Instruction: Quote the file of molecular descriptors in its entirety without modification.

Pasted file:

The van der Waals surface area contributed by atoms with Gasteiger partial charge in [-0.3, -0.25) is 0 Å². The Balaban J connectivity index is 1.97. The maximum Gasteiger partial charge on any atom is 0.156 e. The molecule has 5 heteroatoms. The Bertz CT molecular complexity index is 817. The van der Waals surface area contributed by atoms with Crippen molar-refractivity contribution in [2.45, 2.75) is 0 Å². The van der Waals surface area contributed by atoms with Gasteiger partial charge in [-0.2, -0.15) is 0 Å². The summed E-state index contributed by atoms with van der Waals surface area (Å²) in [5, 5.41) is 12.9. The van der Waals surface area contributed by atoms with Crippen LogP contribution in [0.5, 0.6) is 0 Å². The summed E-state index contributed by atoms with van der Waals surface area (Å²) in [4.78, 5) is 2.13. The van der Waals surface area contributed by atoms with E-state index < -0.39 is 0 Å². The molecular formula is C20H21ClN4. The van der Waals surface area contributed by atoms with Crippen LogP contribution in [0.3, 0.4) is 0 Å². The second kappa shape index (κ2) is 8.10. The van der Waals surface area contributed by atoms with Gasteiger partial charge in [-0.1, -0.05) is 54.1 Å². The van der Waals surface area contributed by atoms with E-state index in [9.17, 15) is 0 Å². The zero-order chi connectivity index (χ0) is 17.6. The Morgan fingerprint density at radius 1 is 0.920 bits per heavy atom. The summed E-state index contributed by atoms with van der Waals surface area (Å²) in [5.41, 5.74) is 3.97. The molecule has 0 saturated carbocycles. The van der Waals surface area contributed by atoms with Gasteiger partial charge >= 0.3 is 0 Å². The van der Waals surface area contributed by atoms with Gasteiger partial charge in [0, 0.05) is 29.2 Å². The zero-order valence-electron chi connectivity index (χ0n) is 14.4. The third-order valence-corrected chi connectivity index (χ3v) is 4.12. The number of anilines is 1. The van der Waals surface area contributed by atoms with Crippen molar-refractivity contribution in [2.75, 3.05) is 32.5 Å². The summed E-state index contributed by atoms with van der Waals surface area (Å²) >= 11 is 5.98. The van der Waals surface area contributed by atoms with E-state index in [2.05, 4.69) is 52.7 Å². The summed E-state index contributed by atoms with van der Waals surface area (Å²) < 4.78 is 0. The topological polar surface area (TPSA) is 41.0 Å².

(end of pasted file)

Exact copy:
The van der Waals surface area contributed by atoms with Gasteiger partial charge in [-0.3, -0.25) is 0 Å². The Balaban J connectivity index is 1.97. The maximum Gasteiger partial charge on any atom is 0.156 e. The molecule has 5 heteroatoms. The Bertz CT molecular complexity index is 817. The van der Waals surface area contributed by atoms with Crippen molar-refractivity contribution in [2.45, 2.75) is 0 Å². The van der Waals surface area contributed by atoms with Gasteiger partial charge in [-0.2, -0.15) is 0 Å². The summed E-state index contributed by atoms with van der Waals surface area (Å²) in [5, 5.41) is 12.9. The van der Waals surface area contributed by atoms with Crippen LogP contribution in [0.5, 0.6) is 0 Å². The summed E-state index contributed by atoms with van der Waals surface area (Å²) in [4.78, 5) is 2.13. The van der Waals surface area contributed by atoms with E-state index < -0.39 is 0 Å². The molecular formula is C20H21ClN4. The van der Waals surface area contributed by atoms with Crippen LogP contribution in [0.3, 0.4) is 0 Å². The second kappa shape index (κ2) is 8.10. The van der Waals surface area contributed by atoms with Gasteiger partial charge in [-0.1, -0.05) is 54.1 Å². The van der Waals surface area contributed by atoms with E-state index in [9.17, 15) is 0 Å². The zero-order chi connectivity index (χ0) is 17.6. The Morgan fingerprint density at radius 1 is 0.920 bits per heavy atom. The summed E-state index contributed by atoms with van der Waals surface area (Å²) in [5.41, 5.74) is 3.97. The molecule has 0 saturated carbocycles. The van der Waals surface area contributed by atoms with Gasteiger partial charge >= 0.3 is 0 Å². The van der Waals surface area contributed by atoms with Gasteiger partial charge in [0, 0.05) is 29.2 Å². The zero-order valence-electron chi connectivity index (χ0n) is 14.4. The third-order valence-corrected chi connectivity index (χ3v) is 4.12. The number of anilines is 1. The van der Waals surface area contributed by atoms with Crippen molar-refractivity contribution in [2.75, 3.05) is 32.5 Å². The summed E-state index contributed by atoms with van der Waals surface area (Å²) >= 11 is 5.98. The van der Waals surface area contributed by atoms with E-state index in [2.05, 4.69) is 52.7 Å². The summed E-state index contributed by atoms with van der Waals surface area (Å²) < 4.78 is 0. The topological polar surface area (TPSA) is 41.0 Å².